Ramadan is a month-long religious festival during which Muslims don’t eat, drink, smoke, or have sex from sunup to sundown. This reminds them what it’s like to be without the things they take for granted, and encourages them to be thankful for what they have. Certain people are excused from fasting, such as children, the sick, the pregnant, menstruating women, and travelers. The rest of the population has to suck it up and get through the day.
Traveling in a Muslim country during Ramadan poses two problems–you can’t eat in public and tourist sights may be closed. In countries such as Turkey and Egypt tourism is such a big draw that major sites will remain open and there are enough restaurants catering to non-Muslims that you’ll be able to eat. In smaller towns, however, you might find the attractions and restaurants closed. Gadling’s Grant Martin was visiting Cairo during Ramadan and found many places had abbreviated hours so the staff could eat at the appropriate times. He also found that while touristy restaurants remained open, some didn’t serve alcohol. Gadling’s Meg Nesterov, who’s living in Istanbul, reported very little changed during the fast.
The big challenge comes in more devout, less visited countries. Back in 1994 while I was crossing Asia, Ramadan started during my last week in Iran and my first three weeks in Pakistan. Pretty much everything shut except for museums in major cities and large archaeological sites such as Mohenjo-daro. Restaurants all closed their doors and I found myself in the odd situation of being an agnostic compelled to observe Ramadan.
So what to do?
Get into the spirit. Ramadan is one of the biggest occasions of the Muslim calendar and you’re there to witness it firsthand. You’ll almost certainly be invited to an iftar, the evening meal right after sunset. Muslims make up for their day of hunger with some seriously good cooking, and it’s traditional to invite a guest. One of my coolest travel memories was an iftar at a home for deaf people in Karachi. We communicated by hand signals the entire evening and one of my hosts gave me a silent tour of the city.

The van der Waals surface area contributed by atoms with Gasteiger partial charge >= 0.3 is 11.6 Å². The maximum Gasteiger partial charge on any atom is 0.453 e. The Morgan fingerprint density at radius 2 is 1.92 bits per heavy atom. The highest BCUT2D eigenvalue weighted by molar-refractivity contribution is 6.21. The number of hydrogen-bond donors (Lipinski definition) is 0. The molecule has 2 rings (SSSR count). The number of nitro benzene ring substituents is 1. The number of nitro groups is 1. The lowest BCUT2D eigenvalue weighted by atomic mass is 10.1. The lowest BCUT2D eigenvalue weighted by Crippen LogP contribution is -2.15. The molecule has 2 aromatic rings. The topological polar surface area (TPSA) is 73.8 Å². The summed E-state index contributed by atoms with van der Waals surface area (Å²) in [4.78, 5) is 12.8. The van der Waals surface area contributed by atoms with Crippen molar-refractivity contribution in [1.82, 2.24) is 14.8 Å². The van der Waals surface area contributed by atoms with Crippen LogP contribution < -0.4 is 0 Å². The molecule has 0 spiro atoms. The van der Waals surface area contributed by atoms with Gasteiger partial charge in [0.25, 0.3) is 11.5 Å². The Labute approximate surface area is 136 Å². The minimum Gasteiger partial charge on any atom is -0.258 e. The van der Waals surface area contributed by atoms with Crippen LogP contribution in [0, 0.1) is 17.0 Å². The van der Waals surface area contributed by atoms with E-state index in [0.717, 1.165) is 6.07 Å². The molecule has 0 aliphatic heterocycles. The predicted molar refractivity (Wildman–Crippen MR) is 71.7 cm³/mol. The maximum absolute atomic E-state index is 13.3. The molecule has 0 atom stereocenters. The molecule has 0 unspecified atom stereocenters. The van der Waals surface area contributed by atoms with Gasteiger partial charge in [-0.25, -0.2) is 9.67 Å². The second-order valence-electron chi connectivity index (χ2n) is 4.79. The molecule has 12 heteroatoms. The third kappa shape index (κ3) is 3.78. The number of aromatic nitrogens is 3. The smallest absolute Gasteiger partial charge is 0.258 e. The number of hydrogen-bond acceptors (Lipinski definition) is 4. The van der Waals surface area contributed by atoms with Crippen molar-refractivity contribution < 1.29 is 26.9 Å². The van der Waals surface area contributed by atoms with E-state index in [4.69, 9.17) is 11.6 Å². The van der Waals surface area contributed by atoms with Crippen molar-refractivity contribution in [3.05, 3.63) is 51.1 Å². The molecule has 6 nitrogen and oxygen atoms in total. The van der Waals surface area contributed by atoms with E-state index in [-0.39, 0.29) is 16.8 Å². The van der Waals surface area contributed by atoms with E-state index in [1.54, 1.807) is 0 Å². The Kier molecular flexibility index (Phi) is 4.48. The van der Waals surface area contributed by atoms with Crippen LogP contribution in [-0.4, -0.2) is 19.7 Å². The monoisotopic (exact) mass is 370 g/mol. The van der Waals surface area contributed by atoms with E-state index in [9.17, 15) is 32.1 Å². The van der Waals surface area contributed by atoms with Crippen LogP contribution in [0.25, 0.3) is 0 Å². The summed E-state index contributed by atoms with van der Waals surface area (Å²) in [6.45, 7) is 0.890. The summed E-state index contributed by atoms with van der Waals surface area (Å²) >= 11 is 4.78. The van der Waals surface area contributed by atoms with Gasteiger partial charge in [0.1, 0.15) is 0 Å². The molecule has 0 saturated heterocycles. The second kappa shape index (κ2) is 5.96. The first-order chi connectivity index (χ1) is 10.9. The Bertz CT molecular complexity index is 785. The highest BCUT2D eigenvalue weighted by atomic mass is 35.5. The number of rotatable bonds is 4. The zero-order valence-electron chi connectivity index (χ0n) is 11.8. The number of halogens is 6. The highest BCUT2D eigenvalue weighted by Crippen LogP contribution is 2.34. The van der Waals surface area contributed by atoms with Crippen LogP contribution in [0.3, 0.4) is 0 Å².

Be flexible with your hours. While shops and restaurants may be shut during the day, they often stay open long into the night.
Visit a mosque. You can rest assured that some of the major sights of any Muslim city will remain open during Ramadan–the mosques. Many are centuries old and are architectural jewels, like this one in New Delhi photographed by user jrodmanjr and uploaded to Gadling’s flickr photostream. Mosques aren’t only a place of worship, they’re a refuge from the heat and bustle of the street, a place where people sit around and chat. This makes them great places to meet locals. I’ve been inside dozens of mosques in many different countries and always found them welcoming. I’ve come across a few in Iran and India that were closed to non-Muslims, but in both countries I found mosques where the worshipers greeted me with friendliness.
Eat if you must. Strangely enough, I found food for sale everywhere in Pakistan and Iran. Nobody was eating, but they were shopping in preparation for breaking the fast. Shopping in daylight hours can be a bit awkward, however. The guy with the rumbling stomach selling oranges in the market knows that Westerner is going to sneak back to his hotel room and gorge himself. I found I couldn’t go the whole day without eating and kept a cache of food back in my room for secret snacks. Out of consideration for the hungry vendors I tried to do my shopping at night.
Know when Ramadan occurs. Ramadan is determined by the Muslim lunar calendar and thus varies from year to year. The exact start depends on when the first sliver of the crescent moon is spotted, which in 2011 Ramadan will be around August 1.
Be understanding. I get grumpy if my lunch is more than an hour late, so I can imagine what I’d be like if I skipped food all day. It must be extra hard for the smokers. Many folks are going to be a bit edgy. By the afternoon they may be lethargic or will have disappeared to take a long nap. Ramadan is a big challenge, so cut them some slack. Just wait until half an hour after sunset, though, and you’ll find everyone in a festive mood.